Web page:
‘The Taming of the Shrew’ at The Philadelphia Shakespeare Theatre

Nobody can seethe like Jenna Kuerzi. As Katherina in The Taming of the Shrew, Kuerzi reacts to every slight from her unwelcome suitor Petruchio with rage. Her nostrils flare. Her eyes bulge. Her tongue bounces around in her mouth, straining against her cheeks. Her voice erupts into a piercing bellow that belies her petite frame. Her unruly hair even seems to grow a few more inches.

Jenna Kuerzi and Aaron Kirkpatrick. Photo by Kendall Whitehouse.

Okay, maybe I just imagined that last part. But I wouldn’t put it past her. Director Carmen Khan’s take on Shakespeare’s controversial comedy is excellent in nearly every respect, but it’s Khan’s vision of Katherina (a.k.a. Kate) as a surly punk princess in a Brooks Brothers world, aggravated by the attitudes and the attire of all and sundry, that makes this Taming of the Shrew special.

Kuerzi is well-matched by Aaron Kirkpatrick’s jovial, affable Petruchio, who seems to view his pursuit of the brooding Kate as an amusing pastime. In this version Petruchio and Kate come off not as mortal enemies in the battle of the sexes but as players in a game – and the turning point is when Kate learns, like Petruchio, to not take the game so seriously. Slowly but surely he wins her over, and their shocked and delighted expressions say it all. In the final scene, when Kuerzi gives that speech that has stymied scholars for centuries – the one about what “a woman oweth to her husband” – she recites it with a wry smile and bursts of laughter. But it’s at the end, when Petruchio responds to her speech by saying “Come, Kate, we’ll to bed,” that she gives her biggest cackle. Has he really tamed her? Don’t bet on it.

Khan uses Vicki Esposito’s costumes to tell a lot about the characters. Yes, Kate wears fishnets and black boots, and Petruchio looks comfortable in a sweatshirt and jeans, but most of the men of Padua wear sharp business suits, including Deaon Griffin-Pressley’s polished Hortensio and Greg Giovanni’s amusingly effete Gremio. They’re dressing to impress Kate’s eligible sister Bianca (Julia Jensen Ray, acting sunny in a sundress).

Aaron Kirkpatrick and Jenna Kuerzi. Photo by Kendall Whitehouse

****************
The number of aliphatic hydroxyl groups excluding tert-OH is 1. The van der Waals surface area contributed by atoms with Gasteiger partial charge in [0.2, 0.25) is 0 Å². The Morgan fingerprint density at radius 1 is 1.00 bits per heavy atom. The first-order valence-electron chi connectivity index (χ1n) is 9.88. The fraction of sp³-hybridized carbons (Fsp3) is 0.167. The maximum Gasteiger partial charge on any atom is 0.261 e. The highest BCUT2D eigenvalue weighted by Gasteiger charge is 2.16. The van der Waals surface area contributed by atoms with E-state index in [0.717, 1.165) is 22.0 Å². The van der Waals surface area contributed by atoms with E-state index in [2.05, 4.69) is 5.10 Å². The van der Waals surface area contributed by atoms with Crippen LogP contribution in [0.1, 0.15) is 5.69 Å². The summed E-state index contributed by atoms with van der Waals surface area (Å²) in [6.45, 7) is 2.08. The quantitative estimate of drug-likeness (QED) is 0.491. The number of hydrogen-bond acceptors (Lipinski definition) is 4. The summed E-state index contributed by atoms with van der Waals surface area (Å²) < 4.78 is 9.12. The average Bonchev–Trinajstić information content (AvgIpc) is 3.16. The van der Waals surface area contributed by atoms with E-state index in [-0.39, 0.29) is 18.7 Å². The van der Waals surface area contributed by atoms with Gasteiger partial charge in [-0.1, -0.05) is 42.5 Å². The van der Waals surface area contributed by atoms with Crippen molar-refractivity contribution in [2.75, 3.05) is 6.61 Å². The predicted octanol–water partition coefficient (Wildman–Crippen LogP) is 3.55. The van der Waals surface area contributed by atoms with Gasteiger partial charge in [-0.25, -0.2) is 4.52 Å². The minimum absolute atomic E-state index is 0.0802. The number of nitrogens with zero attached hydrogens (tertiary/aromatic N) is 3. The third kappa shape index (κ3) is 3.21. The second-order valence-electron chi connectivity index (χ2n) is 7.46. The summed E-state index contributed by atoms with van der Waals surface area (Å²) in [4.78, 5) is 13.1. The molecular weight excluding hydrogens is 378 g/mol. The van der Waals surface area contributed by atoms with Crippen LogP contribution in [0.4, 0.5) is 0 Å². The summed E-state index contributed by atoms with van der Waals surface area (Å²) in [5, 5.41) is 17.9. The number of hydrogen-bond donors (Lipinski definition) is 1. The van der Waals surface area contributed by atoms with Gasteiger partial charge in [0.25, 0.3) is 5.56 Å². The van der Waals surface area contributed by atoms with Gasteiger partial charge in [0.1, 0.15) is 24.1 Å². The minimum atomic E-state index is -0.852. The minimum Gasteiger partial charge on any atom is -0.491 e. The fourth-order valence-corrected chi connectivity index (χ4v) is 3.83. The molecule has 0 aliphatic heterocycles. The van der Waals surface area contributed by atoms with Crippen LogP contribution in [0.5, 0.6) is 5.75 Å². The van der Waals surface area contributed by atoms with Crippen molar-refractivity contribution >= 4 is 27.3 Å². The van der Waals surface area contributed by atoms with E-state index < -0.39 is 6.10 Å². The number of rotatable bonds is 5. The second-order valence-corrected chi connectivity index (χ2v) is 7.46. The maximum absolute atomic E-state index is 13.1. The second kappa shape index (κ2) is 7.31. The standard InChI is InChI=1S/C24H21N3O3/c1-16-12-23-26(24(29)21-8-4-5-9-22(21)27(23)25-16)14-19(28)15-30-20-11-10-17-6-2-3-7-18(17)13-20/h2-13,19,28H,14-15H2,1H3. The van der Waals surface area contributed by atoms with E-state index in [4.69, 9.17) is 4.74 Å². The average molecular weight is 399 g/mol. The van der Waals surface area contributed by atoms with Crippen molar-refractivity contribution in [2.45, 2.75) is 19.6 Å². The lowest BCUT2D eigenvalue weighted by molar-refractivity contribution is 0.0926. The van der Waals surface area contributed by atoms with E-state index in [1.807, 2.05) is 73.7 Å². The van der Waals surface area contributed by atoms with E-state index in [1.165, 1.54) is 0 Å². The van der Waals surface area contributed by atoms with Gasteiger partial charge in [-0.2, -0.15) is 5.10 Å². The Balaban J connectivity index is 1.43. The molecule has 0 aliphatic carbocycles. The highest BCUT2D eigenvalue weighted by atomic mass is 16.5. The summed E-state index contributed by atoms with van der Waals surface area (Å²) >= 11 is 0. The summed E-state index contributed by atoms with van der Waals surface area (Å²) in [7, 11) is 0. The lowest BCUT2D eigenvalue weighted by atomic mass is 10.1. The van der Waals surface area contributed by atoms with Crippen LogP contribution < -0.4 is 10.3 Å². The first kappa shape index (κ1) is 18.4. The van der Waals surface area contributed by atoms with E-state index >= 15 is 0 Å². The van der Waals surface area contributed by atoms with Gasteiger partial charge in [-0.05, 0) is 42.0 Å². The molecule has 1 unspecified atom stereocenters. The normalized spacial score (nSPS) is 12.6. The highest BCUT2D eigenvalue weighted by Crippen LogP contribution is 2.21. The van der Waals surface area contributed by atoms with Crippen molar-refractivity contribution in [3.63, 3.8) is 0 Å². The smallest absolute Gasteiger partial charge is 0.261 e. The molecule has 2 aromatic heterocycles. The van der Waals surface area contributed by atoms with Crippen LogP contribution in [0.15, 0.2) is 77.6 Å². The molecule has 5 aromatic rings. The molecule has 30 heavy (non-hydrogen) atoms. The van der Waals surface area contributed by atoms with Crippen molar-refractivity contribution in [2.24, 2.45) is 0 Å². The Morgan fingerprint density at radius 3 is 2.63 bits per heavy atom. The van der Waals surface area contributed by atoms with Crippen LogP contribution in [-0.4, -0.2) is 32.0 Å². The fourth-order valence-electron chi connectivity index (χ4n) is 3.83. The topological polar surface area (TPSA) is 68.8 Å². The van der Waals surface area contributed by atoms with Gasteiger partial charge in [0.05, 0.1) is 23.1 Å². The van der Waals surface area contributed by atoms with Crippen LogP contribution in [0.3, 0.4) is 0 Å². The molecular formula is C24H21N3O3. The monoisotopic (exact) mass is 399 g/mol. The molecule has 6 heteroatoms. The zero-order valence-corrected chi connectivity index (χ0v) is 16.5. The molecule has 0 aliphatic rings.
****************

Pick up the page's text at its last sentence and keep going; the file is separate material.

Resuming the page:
Aaron Kirkpatrick and Jenna Kuerzi. Photo by Kendall Whitehouse

But not all of Khan’s choices work. While Alexander Eltzroth has a good way with a punchline and a pratfall as Petruchio’s loyal servant Biondello, dressing up the remaining servants (Zach Aguilar and Sarah Stryker) in clownish cross-dressing garb falls flat. And although Josh Kachnycz and William LeDent are good as Lucentio and his servant Tranio, the sequence where they disguise themselves in each others’ costumes damages the show’s clarity. While it starts out wittily – with Tranio saying “In brief, sir…” as they both strip down to their briefs – the next time the actors appear, they are dressed differently. Because the previous scene had put such an emphasis on how they were clothed, I spent several scenes thinking that the actors were playing different characters after their clothing changed.

There’s good diction from all the actors, and the text shows minimal signs of cutting (the play-within-a-play prologue is missing, but that’s no big loss). Michael Cozenza contributes the rousing fight choreography, and Bethanie Wampol’s spare but effective sets don’t get in the way of the words or the actors.

Running Time: Two hours, including an intermission.


The Taming of the Shrew plays through November 1, 2015 at The Philadelphia Shakespeare Theatre, 2111 Sansom Street, Philadelphia, PA. For tickets, call the box office at (215) 496-8001, or purchase them online.



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